Typography and Abstract Geometry
Typography is also treated by breaking it apart, and spacing letters in unnatural ways. This can be an interesting way to set headlines, but always watch out for readability!
When you strip away their meaning, letters are just shapes, right? This makes them the perfect companion to abstract geometry designs. It’s fine to leave typography as a solid, unedited element. But, many artists choose to play with their letters and typesetting the same way they play with shapes in these pieces.
A big element of abstract geometry is negative space. Shapes are given space to breathe and be effective, and the same is true for typography. On an even plane, letters are kerned more than the standard width apart. But, you don’t have to stick to an even plane! Play with the grid to set some letters up and down, or try vertical typesetting for a super modern look. When you start to change how the letters are mapped, they begin to look like shapes and start adding to the design in a visual way.
Don’t forget that your text should be legible, as well. Stick to instantly legible patterns and keep long blocks of text in-line so that they’re easy to read. We have a few tips for playing with your text.
Colors and Abstract Geometry
The parent of abstract geometry is abstract art, so there are really no rules to mixing and matching colors with this style. There are, however, a few trending color palettes that work for different use cases and messages.
Neon color palettes dominate this design trend. From bright cobalt blues and acid greens to shocking pinks and yellows, the fluorescent range of neons is perfectly matched to the sharp angles and shapes of abstract geometry. Look for images that employ a darker neon or saturated color as the background so that more brightly colored shapes and elements are easier to see.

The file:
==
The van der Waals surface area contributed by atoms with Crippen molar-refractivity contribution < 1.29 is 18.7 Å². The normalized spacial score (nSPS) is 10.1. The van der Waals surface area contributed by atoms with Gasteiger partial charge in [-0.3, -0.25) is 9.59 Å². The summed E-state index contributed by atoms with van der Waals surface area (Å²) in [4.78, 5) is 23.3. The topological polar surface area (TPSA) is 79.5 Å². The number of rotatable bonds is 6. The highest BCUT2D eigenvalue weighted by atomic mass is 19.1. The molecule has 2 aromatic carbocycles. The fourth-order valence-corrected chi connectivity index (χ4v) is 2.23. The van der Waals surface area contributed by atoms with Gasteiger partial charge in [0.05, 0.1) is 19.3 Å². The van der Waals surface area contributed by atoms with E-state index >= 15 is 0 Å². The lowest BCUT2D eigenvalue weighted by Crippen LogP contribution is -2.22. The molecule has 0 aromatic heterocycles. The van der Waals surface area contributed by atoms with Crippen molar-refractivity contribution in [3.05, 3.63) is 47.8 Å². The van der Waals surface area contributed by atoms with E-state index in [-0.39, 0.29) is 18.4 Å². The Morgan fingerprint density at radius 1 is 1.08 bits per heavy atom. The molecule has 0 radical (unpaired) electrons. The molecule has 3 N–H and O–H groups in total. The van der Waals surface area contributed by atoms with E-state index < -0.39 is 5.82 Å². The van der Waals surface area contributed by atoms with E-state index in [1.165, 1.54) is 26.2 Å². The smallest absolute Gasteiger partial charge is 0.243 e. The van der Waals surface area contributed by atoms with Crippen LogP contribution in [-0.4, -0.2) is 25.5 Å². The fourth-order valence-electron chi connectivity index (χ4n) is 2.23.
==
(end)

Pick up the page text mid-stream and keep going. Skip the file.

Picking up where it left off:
Another big color trend is pastels. It makes sense to pair a softened palette with the organic treatment of abstract geometry, but that’s not your only option. Many artists choose to combine soft colors with a few punchy hues to create focal points and call attention to certain shapes.
Closely related to pastels are the earth tone palettes that also work well with more organic shapes. By focusing on browns, tans, and beiges (and sometimes green), these designs lend a naturalistic approach to a sometimes mathematical-looking style.
Finding Inspiration: Take Abstract Geometry Somewhere New
You can start to see inspiration for forms and composition by looking at things in certain ways. One way is using shapes as puzzle pieces. What if the random shapes we used actually fit together to form another idea, a sort of design pun, as seen in Smile in the Mind (one of my all-time favorite books on thinking in graphic design, by the way).
This looks like what we’re discussing here. Bold and pastel colors, organic shapes, placed randomly in a distinct composition. We could arrange some typography over and around this for a super contemporary design. But wait…
It’s actually a child’s foam puzzle of a duck.
Creating a deeper meaning (like this puzzle) encourages engagement with your customer or viewer. It takes thought and planning, and a general sense of the whimsy, but we see it in plenty of classic and enduring work to make it a worthwhile pursuit.
The main idea is to use abstraction when it can support a message or a subject. Style without substance is just that. Stay educated and curious, and apply thought to your approach and style.
For more trends, tips, and tutorials, check out these articles:
- 2018 Creative Trends
- Design Trend: A Look at Memphis Style Then and Now
- What Is Millennial Pink and Why Won’t It Go Away?
- Free Swatch Download: 25 Retro Color Palettes
- Use Color Meaning to Strengthen Your Brand and Increase Sales
Cover image via VikaSuh.